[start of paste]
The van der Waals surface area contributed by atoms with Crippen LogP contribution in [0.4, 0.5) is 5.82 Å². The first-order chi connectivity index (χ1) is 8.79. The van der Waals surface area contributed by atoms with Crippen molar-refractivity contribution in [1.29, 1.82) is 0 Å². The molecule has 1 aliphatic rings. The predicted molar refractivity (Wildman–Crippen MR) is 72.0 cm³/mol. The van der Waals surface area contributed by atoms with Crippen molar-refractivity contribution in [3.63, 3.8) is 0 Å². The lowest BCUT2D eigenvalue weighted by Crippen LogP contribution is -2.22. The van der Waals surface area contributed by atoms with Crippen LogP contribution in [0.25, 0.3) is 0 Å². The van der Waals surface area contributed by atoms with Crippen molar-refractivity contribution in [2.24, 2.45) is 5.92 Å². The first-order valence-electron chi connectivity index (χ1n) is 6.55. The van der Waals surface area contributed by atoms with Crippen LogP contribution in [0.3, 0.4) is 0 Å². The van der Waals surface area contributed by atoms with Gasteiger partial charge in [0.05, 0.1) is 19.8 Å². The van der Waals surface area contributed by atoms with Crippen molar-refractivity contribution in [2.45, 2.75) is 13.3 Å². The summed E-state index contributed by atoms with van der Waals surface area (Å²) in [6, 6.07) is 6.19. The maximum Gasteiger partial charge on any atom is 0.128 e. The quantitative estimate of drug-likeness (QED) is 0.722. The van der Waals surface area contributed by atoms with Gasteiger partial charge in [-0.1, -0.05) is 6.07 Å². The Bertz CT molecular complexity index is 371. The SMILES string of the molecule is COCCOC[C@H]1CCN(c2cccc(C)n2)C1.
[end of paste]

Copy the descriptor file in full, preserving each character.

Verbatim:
The van der Waals surface area contributed by atoms with Crippen LogP contribution in [0.4, 0.5) is 5.82 Å². The first-order chi connectivity index (χ1) is 8.79. The van der Waals surface area contributed by atoms with Crippen molar-refractivity contribution in [1.29, 1.82) is 0 Å². The molecule has 1 aliphatic rings. The predicted molar refractivity (Wildman–Crippen MR) is 72.0 cm³/mol. The van der Waals surface area contributed by atoms with Crippen molar-refractivity contribution in [3.63, 3.8) is 0 Å². The lowest BCUT2D eigenvalue weighted by Crippen LogP contribution is -2.22. The van der Waals surface area contributed by atoms with Crippen LogP contribution in [0.25, 0.3) is 0 Å². The van der Waals surface area contributed by atoms with Crippen molar-refractivity contribution in [2.24, 2.45) is 5.92 Å². The first-order valence-electron chi connectivity index (χ1n) is 6.55. The van der Waals surface area contributed by atoms with Crippen LogP contribution in [0.3, 0.4) is 0 Å². The van der Waals surface area contributed by atoms with Gasteiger partial charge in [0.05, 0.1) is 19.8 Å². The van der Waals surface area contributed by atoms with Crippen molar-refractivity contribution in [2.45, 2.75) is 13.3 Å². The summed E-state index contributed by atoms with van der Waals surface area (Å²) in [6, 6.07) is 6.19. The maximum Gasteiger partial charge on any atom is 0.128 e. The quantitative estimate of drug-likeness (QED) is 0.722. The van der Waals surface area contributed by atoms with Gasteiger partial charge in [-0.1, -0.05) is 6.07 Å². The Bertz CT molecular complexity index is 371. The SMILES string of the molecule is COCCOC[C@H]1CCN(c2cccc(C)n2)C1.